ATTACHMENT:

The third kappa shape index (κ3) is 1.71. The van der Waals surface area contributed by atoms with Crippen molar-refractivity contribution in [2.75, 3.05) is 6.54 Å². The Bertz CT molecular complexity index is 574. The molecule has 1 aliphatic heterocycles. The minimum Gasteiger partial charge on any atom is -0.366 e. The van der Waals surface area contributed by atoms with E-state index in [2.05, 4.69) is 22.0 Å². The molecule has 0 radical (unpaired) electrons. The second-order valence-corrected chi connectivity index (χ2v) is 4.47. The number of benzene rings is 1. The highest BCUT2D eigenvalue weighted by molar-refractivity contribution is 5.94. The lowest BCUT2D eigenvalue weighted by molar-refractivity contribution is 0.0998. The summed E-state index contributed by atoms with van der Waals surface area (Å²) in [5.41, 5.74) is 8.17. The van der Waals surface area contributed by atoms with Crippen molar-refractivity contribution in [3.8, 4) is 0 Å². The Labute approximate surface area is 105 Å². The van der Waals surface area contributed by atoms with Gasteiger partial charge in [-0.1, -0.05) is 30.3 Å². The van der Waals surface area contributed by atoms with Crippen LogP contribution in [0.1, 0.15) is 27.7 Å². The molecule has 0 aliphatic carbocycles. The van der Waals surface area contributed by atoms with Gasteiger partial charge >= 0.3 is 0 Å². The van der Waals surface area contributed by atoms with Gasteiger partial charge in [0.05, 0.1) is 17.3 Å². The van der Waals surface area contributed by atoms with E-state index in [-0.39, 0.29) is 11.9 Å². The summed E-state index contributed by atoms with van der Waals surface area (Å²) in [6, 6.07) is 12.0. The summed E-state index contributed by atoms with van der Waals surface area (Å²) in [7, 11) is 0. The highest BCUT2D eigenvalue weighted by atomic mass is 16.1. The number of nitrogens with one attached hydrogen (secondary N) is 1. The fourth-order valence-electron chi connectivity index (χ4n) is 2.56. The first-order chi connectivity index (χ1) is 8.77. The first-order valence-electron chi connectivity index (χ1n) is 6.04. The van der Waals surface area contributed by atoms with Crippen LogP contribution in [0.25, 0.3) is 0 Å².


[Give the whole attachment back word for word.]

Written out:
The third kappa shape index (κ3) is 1.71. The van der Waals surface area contributed by atoms with Crippen molar-refractivity contribution in [2.75, 3.05) is 6.54 Å². The Bertz CT molecular complexity index is 574. The molecule has 1 aliphatic heterocycles. The minimum Gasteiger partial charge on any atom is -0.366 e. The van der Waals surface area contributed by atoms with E-state index in [2.05, 4.69) is 22.0 Å². The molecule has 0 radical (unpaired) electrons. The second-order valence-corrected chi connectivity index (χ2v) is 4.47. The number of benzene rings is 1. The highest BCUT2D eigenvalue weighted by molar-refractivity contribution is 5.94. The lowest BCUT2D eigenvalue weighted by molar-refractivity contribution is 0.0998. The summed E-state index contributed by atoms with van der Waals surface area (Å²) in [5.41, 5.74) is 8.17. The van der Waals surface area contributed by atoms with Crippen molar-refractivity contribution in [3.8, 4) is 0 Å². The Labute approximate surface area is 105 Å². The van der Waals surface area contributed by atoms with Gasteiger partial charge in [-0.1, -0.05) is 30.3 Å². The van der Waals surface area contributed by atoms with Crippen LogP contribution in [0.1, 0.15) is 27.7 Å². The molecule has 0 aliphatic carbocycles. The van der Waals surface area contributed by atoms with Gasteiger partial charge >= 0.3 is 0 Å². The van der Waals surface area contributed by atoms with Gasteiger partial charge in [0.05, 0.1) is 17.3 Å². The van der Waals surface area contributed by atoms with E-state index in [-0.39, 0.29) is 11.9 Å². The summed E-state index contributed by atoms with van der Waals surface area (Å²) in [6, 6.07) is 12.0. The summed E-state index contributed by atoms with van der Waals surface area (Å²) in [7, 11) is 0. The highest BCUT2D eigenvalue weighted by atomic mass is 16.1. The number of nitrogens with one attached hydrogen (secondary N) is 1. The fourth-order valence-electron chi connectivity index (χ4n) is 2.56. The first-order chi connectivity index (χ1) is 8.77. The first-order valence-electron chi connectivity index (χ1n) is 6.04. The van der Waals surface area contributed by atoms with Crippen LogP contribution in [0.25, 0.3) is 0 Å².